Many college-educated millennials expect to delay homeownership for seven years because of their often-sizeable student debt,a Sept.18 study by the National Association of Realtors (NAR) and American Student Assistance (ASA) shows.
The study found that only 20 percent of those millennials surveyed currently own a home. Of the remainder, 83 percent believe their student loan debt has affected their ability to buy, and 84 percent expect to postpone home ownership by at least three years.
But look again, millennials. The pendulum could be swinging in your favor.
New guidelines announced by Fannie Mae, a government-sponsored company that provides finance for almost one-third of the mortgage market, could help ease the path to homeownership for potential and current homebuyers with student loan debt.
Here’s a summary of the updated selling guidelines announced by Fannie Mae in April, which could change the landscape for wanna-be homeowners with student loans, as well as those who already own a home:
1. Fannie Mae changed the way monthly payment amounts are calculated, making it easier for borrowers to apply for mortgage loans and possibly leading to a lower qualifying payment for borrowers with student loan debt. Previously, if a student loan was in deferral, lenders treated borrowers as though they owed a monthly payment of 2 percent of the outstanding loan balance. Now, a lender can use 1 percent instead.
While a drop from 2 percent to 1 percent may sound insignificant, here’s some quick math: the average debt per student for 2016 was $37,173. With the previous 2 percent calculation, the average amount deferred would have been $743. Under the new 1 percent guideline, that amount drops to $371, meaning a lender could now approve the borrower for monthly payments that are $371 higher. That alone could make a difference for millennials and their home ownership dreams.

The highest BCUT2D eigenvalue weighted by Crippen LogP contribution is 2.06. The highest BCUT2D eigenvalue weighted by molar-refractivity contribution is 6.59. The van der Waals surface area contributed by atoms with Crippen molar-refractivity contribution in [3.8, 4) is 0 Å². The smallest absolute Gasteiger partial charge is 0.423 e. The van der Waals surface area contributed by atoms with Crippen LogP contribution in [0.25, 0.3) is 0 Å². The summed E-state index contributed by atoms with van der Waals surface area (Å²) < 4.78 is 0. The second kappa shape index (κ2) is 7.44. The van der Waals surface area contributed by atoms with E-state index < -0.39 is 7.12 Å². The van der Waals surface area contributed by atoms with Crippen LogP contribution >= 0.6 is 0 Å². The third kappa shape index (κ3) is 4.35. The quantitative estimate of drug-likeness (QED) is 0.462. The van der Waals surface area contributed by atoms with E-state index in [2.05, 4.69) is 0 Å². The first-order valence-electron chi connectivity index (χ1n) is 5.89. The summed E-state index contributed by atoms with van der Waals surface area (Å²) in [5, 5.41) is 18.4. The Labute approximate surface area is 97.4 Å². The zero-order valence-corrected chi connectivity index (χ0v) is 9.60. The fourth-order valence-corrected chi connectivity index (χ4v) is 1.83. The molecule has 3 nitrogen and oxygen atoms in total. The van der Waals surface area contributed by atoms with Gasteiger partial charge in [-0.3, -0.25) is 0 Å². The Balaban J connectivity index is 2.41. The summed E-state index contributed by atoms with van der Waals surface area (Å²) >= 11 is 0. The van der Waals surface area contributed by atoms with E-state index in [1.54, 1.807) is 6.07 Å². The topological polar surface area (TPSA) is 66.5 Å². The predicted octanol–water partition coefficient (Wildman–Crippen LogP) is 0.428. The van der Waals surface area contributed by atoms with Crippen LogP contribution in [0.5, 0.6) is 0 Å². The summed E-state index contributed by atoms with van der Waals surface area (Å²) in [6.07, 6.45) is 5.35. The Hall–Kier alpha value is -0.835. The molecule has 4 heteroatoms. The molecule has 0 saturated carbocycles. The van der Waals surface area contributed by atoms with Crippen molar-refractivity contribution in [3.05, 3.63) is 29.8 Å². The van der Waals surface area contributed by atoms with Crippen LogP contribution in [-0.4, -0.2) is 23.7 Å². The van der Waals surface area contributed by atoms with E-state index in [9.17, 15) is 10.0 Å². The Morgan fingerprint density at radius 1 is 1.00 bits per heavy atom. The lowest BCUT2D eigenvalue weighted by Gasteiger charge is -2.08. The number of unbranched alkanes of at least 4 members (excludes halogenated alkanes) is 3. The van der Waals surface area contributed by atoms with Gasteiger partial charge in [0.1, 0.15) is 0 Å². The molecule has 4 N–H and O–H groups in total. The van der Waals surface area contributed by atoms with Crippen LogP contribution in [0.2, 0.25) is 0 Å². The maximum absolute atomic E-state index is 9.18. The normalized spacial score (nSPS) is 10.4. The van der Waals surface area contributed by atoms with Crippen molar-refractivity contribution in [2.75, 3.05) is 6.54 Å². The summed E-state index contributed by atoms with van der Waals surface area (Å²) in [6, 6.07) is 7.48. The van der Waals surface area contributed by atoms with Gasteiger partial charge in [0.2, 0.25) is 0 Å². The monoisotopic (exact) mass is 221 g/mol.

2. Fannie Mae changed the debt-to-income ratio requirements for non-mortgage debts, including student loans. If the borrower can supply the lender with documentation stating that a student-loan debt has been satisfactorily paid by another party for the past 12 months, the debt can be excluded from the debt-to-income ratio.
3. A third change outlined in Fannie Mae’s updated selling guidelines applies to the 20 percent of millennials who are already homeowners. A new “student loan cash-out refinance feature” allows homeowners to use existing home equity to pay off student loan debt through a refinance transaction, potentially reducing their monthly debt payments.
These new rules could turn millennials’ home ownership dreams into reality. But, as mom always said, make good choices. While these changes can make dreams more attainable, carefully consider all debts, as well as home maintenance costs, overhead and other obligations when considering any major purchase.